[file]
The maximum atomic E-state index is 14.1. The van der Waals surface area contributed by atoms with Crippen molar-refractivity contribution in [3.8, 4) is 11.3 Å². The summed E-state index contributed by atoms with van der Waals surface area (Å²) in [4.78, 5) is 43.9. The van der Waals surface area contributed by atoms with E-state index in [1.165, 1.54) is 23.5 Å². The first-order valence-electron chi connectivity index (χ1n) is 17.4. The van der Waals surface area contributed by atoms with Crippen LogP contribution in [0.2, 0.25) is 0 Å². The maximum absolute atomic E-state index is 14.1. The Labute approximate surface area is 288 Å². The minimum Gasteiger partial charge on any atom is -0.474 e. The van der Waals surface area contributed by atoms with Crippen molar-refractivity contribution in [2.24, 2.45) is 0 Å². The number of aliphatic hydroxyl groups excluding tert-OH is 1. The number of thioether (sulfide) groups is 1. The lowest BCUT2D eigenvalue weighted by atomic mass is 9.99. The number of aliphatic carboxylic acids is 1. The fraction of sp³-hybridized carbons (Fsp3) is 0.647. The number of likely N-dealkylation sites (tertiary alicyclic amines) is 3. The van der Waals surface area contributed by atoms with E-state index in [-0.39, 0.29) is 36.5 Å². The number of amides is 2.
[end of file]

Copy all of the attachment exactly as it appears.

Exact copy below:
The maximum atomic E-state index is 14.1. The van der Waals surface area contributed by atoms with Crippen molar-refractivity contribution in [3.8, 4) is 11.3 Å². The summed E-state index contributed by atoms with van der Waals surface area (Å²) in [4.78, 5) is 43.9. The van der Waals surface area contributed by atoms with E-state index in [1.165, 1.54) is 23.5 Å². The first-order valence-electron chi connectivity index (χ1n) is 17.4. The van der Waals surface area contributed by atoms with Crippen LogP contribution in [0.2, 0.25) is 0 Å². The maximum absolute atomic E-state index is 14.1. The Labute approximate surface area is 288 Å². The minimum Gasteiger partial charge on any atom is -0.474 e. The van der Waals surface area contributed by atoms with Crippen molar-refractivity contribution in [2.24, 2.45) is 0 Å². The number of aliphatic hydroxyl groups excluding tert-OH is 1. The number of thioether (sulfide) groups is 1. The lowest BCUT2D eigenvalue weighted by atomic mass is 9.99. The number of aliphatic carboxylic acids is 1. The fraction of sp³-hybridized carbons (Fsp3) is 0.647. The number of likely N-dealkylation sites (tertiary alicyclic amines) is 3. The van der Waals surface area contributed by atoms with E-state index in [-0.39, 0.29) is 36.5 Å². The number of amides is 2.